Pure digestible carbohydrate, on average, yields 4 Calories of energy per gram. Foods with high carbohydrate are often highly processed or refined foods made from plants; including sweets, cookies and candy, table sugar, honey, soft drinks, breads and crackers, jams and fruit products, pastas and breakfast cereals. Unrefined foods usually contain lower amounts of carbohydrate; including beans, tubers, rice, and unrefined fruit. Foods from animals have the lowest carbohydrate but milk does contain lactose.
Carbohydrates are a common source of energy in living organisms; however, no carbohydrate is an essential nutrient in humans. Carbohydrates are not essential for the synthesis of other molecules. Humans are able to obtain 100% of their energy requirement from protein and fats.
Following a diet consisting of very low amounts of daily carbohydrate for several days will usually result in higher levels of blood ketone bodies than an isocaloric diet with similar protein content.
Long-chain fatty acids cannot cross the blood–brain barrier, but the liver can break these down to produce ketones. However the medium-chain fatty acids octanoic and heptanoic acids can cross the barrier and be used by the brain, which normally relies upon glucose for its energy. Gluconeogenesis allows humans to synthesize some glucose from specific amino acids, from the glycerol backbone in triglycerides and in some cases from fatty acids.
The Glycemic Index is a numerical Index that ranks carbohydrates based on their rate of glycemic response (i.e. their conversion to glucose within the human body). Glycemic Index uses a scale of 0 to 100, with higher values given to foods that cause the most rapid rise in blood sugar. Pure glucose serves as a reference point, and is given a Glycemic Index (GI) of 100.
Glycemic Index values are determined experimentally by feeding human test subjects a fixed portion of the food (after an overnight fast), and subsequently extracting and measuring samples of their blood at specific intervals of time. The earliest known work on the Glycemic Index was done by Dr. David Jenkins and associates at St. Michael's Hospital in Toronto, Canada. More recently, an effort to expand the Glycemic Index has been made by Jennie Brand-Miller and her associates at the Human Nutrition Unit of the University of Sydney in Sydney, Australia.
Nutritionists used to believe that all simple sugars digested quickly and caused a rapid rise in blood sugar, and that the opposite was true for "complex carbohydrates". But that's not always the case. While many sweet and sugary foods do have high GI's, some starchy foods like potatoes or white bread score even higher than honey or table sugar (sucrose)!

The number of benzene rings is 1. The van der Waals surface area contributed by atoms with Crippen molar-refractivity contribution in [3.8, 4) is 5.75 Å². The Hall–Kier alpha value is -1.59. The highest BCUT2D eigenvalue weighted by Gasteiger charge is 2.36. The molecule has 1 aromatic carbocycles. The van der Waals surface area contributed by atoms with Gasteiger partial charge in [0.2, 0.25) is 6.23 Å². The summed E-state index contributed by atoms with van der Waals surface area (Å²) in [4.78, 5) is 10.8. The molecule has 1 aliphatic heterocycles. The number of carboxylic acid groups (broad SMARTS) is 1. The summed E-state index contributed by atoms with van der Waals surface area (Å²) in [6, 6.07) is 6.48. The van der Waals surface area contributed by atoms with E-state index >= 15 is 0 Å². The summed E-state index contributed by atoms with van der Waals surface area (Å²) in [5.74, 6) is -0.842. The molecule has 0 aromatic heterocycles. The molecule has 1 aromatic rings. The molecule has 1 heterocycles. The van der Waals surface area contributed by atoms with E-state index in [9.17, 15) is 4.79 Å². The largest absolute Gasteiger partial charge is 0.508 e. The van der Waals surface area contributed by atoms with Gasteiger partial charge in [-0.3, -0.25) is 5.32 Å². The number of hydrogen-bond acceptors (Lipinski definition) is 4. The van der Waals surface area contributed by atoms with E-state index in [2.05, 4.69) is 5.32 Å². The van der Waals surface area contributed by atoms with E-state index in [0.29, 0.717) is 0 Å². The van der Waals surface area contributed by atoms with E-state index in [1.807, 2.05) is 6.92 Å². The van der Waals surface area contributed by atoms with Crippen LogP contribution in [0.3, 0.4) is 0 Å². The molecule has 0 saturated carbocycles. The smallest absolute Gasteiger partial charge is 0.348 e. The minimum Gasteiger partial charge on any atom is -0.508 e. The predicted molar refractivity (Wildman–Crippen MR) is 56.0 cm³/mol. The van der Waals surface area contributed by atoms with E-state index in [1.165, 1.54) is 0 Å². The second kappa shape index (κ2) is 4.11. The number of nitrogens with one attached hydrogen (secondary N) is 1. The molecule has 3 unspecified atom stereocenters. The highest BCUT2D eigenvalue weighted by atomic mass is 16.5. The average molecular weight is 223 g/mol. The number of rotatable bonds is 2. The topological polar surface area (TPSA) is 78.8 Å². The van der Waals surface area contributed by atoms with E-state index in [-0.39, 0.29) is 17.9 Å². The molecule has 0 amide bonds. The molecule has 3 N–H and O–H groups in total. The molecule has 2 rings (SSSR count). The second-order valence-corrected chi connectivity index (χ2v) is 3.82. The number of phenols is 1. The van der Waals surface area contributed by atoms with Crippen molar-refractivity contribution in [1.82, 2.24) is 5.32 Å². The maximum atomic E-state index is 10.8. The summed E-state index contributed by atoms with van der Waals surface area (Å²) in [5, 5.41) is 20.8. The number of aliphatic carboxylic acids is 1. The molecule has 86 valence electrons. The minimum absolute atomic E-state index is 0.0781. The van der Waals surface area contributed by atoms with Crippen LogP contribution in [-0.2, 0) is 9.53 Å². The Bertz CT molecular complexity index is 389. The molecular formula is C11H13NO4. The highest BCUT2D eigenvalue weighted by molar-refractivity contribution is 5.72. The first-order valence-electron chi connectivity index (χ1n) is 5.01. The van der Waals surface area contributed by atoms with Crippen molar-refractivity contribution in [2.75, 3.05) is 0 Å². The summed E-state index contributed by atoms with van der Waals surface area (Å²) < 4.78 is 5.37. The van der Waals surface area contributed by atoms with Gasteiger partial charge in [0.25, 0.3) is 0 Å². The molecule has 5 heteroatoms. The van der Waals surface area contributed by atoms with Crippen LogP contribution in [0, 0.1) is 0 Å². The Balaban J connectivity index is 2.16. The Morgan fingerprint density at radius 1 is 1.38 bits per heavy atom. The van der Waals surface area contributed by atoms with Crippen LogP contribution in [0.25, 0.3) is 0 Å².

Although most candy has a relatively high Glycemic Index, eating a single piece of candy will result in a relatively small glycemic response. Why? Well, simply because your body's glycemic response is dependent on both the type and the amount of carbohydrate consumed. This concept, known as Glycemic Load, was first popularized in 1997 by Dr. Walter Willett and associates at the Harvard School of Public Health. Glycemic Load is calculated this way:
GL = GI/100 x Net Carbs
(Net Carbs are equal to the Total Carbohydrates minus Dietary Fiber)
Therefore, you can control your glycemic response by consuming low-GI foods and/or by restricting your intake of carbohydrates.
Proteins are macromolecules consisting of one or more chains of amino acid residues. Proteins perform many functions within living organisms, including catalyzing metabolic reactions, replicating DNA, responding to stimuli, and transporting molecules from one location to another. Proteins differ from one another primarily in their sequence of amino acids, which is dictated by the nucleotide sequence of their genes, and which usually results in folding of the protein into a specific three-dimensional structure that determines its activity.
Like other biological macromolecules such as polysaccharides, proteins are essential parts of organisms and participate in virtually every process within cells. Many proteins are enzymes that catalyze biochemical reactions and are vital to metabolism. Proteins also have structural or mechanical functions, such as actin and myosin in muscle and the proteins in the cytoskeleton, which form a system of scaffolding that maintains cell shape. Other proteins are important in cell signaling, immune responses, cell adhesion, and the cell cycle. Proteins are also necessary in animals' diets, since animals cannot synthesize all the amino acids they need and must obtain essential amino acids from food. Through the process of digestion, animals break down ingested protein into free amino acids that are then used in metabolism.